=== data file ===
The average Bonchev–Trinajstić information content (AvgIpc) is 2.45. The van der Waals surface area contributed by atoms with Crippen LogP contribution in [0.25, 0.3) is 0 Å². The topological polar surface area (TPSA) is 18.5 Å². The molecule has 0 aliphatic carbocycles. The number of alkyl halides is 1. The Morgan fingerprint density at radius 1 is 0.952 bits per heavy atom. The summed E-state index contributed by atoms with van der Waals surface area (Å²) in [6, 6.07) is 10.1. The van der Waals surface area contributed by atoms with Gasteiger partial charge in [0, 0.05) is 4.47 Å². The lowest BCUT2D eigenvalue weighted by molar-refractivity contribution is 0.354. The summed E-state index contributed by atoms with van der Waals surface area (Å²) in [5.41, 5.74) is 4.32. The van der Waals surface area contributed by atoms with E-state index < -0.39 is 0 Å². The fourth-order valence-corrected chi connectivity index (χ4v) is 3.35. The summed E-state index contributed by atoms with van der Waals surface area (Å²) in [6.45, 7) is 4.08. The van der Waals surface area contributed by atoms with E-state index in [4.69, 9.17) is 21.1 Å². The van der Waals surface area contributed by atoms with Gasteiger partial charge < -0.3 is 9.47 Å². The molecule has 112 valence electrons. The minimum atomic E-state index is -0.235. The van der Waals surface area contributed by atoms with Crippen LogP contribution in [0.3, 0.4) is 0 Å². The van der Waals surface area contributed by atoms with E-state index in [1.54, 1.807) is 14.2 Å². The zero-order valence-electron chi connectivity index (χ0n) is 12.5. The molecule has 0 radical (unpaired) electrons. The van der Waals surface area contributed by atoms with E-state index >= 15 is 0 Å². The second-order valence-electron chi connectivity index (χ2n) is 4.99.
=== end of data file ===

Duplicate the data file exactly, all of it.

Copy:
The average Bonchev–Trinajstić information content (AvgIpc) is 2.45. The van der Waals surface area contributed by atoms with Crippen LogP contribution in [0.25, 0.3) is 0 Å². The topological polar surface area (TPSA) is 18.5 Å². The molecule has 0 aliphatic carbocycles. The number of alkyl halides is 1. The Morgan fingerprint density at radius 1 is 0.952 bits per heavy atom. The summed E-state index contributed by atoms with van der Waals surface area (Å²) in [6, 6.07) is 10.1. The van der Waals surface area contributed by atoms with Gasteiger partial charge in [0, 0.05) is 4.47 Å². The lowest BCUT2D eigenvalue weighted by molar-refractivity contribution is 0.354. The summed E-state index contributed by atoms with van der Waals surface area (Å²) in [5.41, 5.74) is 4.32. The van der Waals surface area contributed by atoms with E-state index < -0.39 is 0 Å². The fourth-order valence-corrected chi connectivity index (χ4v) is 3.35. The summed E-state index contributed by atoms with van der Waals surface area (Å²) in [6.45, 7) is 4.08. The van der Waals surface area contributed by atoms with E-state index in [4.69, 9.17) is 21.1 Å². The van der Waals surface area contributed by atoms with Gasteiger partial charge < -0.3 is 9.47 Å². The molecule has 112 valence electrons. The minimum atomic E-state index is -0.235. The van der Waals surface area contributed by atoms with Crippen LogP contribution in [0.3, 0.4) is 0 Å². The van der Waals surface area contributed by atoms with E-state index in [1.54, 1.807) is 14.2 Å². The zero-order valence-electron chi connectivity index (χ0n) is 12.5. The molecule has 0 radical (unpaired) electrons. The van der Waals surface area contributed by atoms with E-state index >= 15 is 0 Å². The second-order valence-electron chi connectivity index (χ2n) is 4.99.